There is something about SxSW that makes Meg and Laura want to hold hands and skip together and slide down a banister of razor blades into a pool of alcohol at the same time. By day three, the two of them were holding their heads in their hands, running on nothing but caffeine and two hours of sleep. After complaining about the nonexistence of cloning machines that would allow them to attend every amazing showcase at once over one, two, then three pots of coffee, they make peace with the fact that they just would have to prioritize.
That been said, Meg and Laura headed on over to the VH1 Cafe and tried to keep it cool as they weave their way around tables of celebrities to make their way to minimalist rapper, Zebra Katz. Laura suppressed the urge to point out that David Guetta just walked in as they sit down for the interview. The fashion-forward Zebra Katz shared the experiences that got him where he is today. He talked about growing up in New York City and how working as a staff manager at a catering company helped him in his rapping career. The graceful rapper rose out of the stereotype as he talked about the meaning behind the lyrics of “Ima Read” and the importance of education in society.
After the interview, Laura rushed to the Austin Convention Center and charmed her way to the front of the line for the SxSW interactive interview with Clive Davis. Bill Werde opened the interview with the question, “What do you do as the head of Columbia?” to which Clive Davis subtly responds, “You watch and you listen”. Though this industry executive has made enough contributions to the music industry for his work to speak for itself, he graciously tells all the stories behind the music. Werde tucks in controversy in his questions, asking the music mogul about his bisexuality, the on-going conflict with Kelly Clarkson and his reaction to Whitney Houston’s death. In the words of Werde “when you interview Clive Davis, you’re kind of just along for the ride”. This statement really couldn’t hold more true.
After the interview, Laura got her copy of “The Soundtrack to My Life” signed and lined up with Meg for the next panel. The two were ready to check off one major to-do off their bucket lists: seeing Stevie Nicks in person. And as the black dress donned Bella Donna herself took the stage, every empty night the duo spent singing along on the top of their lungs to “Edge of Seventeen” felt suddenly redeemed. Stevie Nicks dished on her experience with Fleetwood Mac and her decision to pursue her solo career along the way. She claimed that she just had so much music inside of her that not expressing it was not an option. “Yeah, Lindsay can go ahead and lock himself in a room, recording songs that no one will ever listen to but I had to put mine out there”. The singer-songwriter certainly doesn’t hold herself back at any point throughout the interview. Just like her music, her voice is raw and uncensored but lovable to say the least. “Some moments in life are sad but they make for a beautiful song”, says Nicks. She injected a sense of humor as she comes clean about the origin of the title “Edge of Seventeen”; she heard her friends say, “age of seventeen” but heard it wrong. “It sounded great so I decided to go with it”, professed the poet. The two left the panel covered in goosebumps, fueled by inspiration.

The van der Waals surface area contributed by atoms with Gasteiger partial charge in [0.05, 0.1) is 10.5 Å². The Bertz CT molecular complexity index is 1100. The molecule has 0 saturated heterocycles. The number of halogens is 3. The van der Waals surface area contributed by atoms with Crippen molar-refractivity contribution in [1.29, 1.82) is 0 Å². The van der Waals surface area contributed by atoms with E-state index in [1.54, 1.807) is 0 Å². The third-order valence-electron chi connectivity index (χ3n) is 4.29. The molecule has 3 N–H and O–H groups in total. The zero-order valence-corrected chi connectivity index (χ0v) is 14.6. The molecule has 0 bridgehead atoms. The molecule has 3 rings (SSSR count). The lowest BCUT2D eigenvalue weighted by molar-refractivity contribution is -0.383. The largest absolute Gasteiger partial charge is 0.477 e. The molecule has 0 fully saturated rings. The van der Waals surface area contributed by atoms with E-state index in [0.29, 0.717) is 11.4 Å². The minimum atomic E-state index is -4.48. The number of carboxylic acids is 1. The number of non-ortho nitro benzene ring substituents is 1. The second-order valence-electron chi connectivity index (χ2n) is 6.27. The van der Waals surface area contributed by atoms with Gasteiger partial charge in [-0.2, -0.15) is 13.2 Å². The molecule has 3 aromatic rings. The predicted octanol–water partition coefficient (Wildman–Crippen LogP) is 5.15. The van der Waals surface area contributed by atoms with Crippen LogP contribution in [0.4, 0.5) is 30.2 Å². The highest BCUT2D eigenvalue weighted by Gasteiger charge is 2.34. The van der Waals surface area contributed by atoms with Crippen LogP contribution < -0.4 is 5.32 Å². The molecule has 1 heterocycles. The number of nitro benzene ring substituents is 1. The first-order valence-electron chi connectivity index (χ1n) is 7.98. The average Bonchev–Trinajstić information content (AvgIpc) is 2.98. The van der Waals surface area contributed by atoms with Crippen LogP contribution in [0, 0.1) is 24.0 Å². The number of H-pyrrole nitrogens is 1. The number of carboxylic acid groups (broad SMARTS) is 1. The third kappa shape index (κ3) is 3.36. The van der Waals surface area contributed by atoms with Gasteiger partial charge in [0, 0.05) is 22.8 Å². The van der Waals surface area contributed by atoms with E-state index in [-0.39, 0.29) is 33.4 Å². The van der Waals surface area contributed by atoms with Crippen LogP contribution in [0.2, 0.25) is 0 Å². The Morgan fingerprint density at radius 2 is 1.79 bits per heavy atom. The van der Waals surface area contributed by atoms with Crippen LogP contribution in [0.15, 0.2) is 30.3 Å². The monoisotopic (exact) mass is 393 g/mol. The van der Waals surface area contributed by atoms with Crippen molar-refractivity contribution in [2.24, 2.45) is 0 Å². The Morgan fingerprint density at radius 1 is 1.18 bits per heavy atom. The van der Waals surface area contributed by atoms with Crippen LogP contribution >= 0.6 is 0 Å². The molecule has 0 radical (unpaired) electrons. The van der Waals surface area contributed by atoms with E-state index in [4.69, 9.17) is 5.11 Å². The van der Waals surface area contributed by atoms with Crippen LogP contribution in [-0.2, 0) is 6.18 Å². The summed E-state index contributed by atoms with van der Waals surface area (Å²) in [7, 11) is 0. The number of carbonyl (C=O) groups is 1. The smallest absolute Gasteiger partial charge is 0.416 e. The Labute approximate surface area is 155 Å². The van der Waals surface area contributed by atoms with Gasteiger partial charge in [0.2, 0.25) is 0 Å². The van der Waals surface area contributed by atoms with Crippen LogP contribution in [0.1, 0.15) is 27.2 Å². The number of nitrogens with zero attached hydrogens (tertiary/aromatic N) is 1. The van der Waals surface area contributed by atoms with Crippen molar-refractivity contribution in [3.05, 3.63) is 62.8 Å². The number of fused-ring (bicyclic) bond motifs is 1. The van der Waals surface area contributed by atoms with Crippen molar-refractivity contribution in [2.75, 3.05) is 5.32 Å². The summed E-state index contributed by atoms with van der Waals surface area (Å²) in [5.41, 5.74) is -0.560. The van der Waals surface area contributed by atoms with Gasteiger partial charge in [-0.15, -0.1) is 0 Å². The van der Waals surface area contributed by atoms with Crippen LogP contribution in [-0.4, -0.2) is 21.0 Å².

As the day turns into night, the girls decided to part their ways. Laura headed over to the Warner showcase at The Belmont to watch the incredible lineup of Joy Formidable, alt-J, and The Flaming Lips while Meg decided to head to Republic Live for Adrian Lux, Congorock and Benny Bennassi and then back to La Zona Rosa to catch Zedd, Krewella, and Wolfgang Gartner.
As she waited in line outside the red bricked Republic Live, Meg is filled with awe as she’s taken back to the moment in 10th grade when she first fell in love with EDM upon hearing Benny Bennassi’s track “Come Fly Away”. She then realized that she is about to finally see him perform. She could already hear EDM star Congorock’s blasting his track “Ivory” from the street and when she finally got through the usual gang of bouncers, she was handed a pair of raver shades and a giant glow stick. The nightclub is polarized by dueling stages where Congorock and Adrian Lux trade off their DJ sets, making the drunk music industry executives and geeks dance.
As amazing as The Joy Formidable sounded, Laura was willing to bet that it would have been a far better experience from inside the venue, rather than waiting in line outside. However, alt-J and The Flaming Lips make the two-hour-long wait more than worthwhile with their stage presence. It is true, alt-J really makes indie rock feel sexy. Between all the neon balloons, glow sticks and the inexplicable monster mascots, the venue is ablaze with energy. Though the Flaming Lips do not play Laura’s favorite, “Chewin the Apple of My Eye”, the set consisted of all the songs from Yoshimi Battles The Pink Robots. The opener, “Fight Test”, set in itself was a guarantee for the night, nothing bad could possibly happen at this show. Wayne Coyne talked about the story behind “Ego Tripping at the Gates of Hell”, mentioning how they lost the original demo but decided to write a new song for the title. Their lush performance was enough to get Laura successfully through the night.
At a little past 2 AM, Laura casually witnesses a street fight as she marches past Lavaca and Colorado to catch the bus back to her hotel with Meg. Guess it’s just another night in Austin.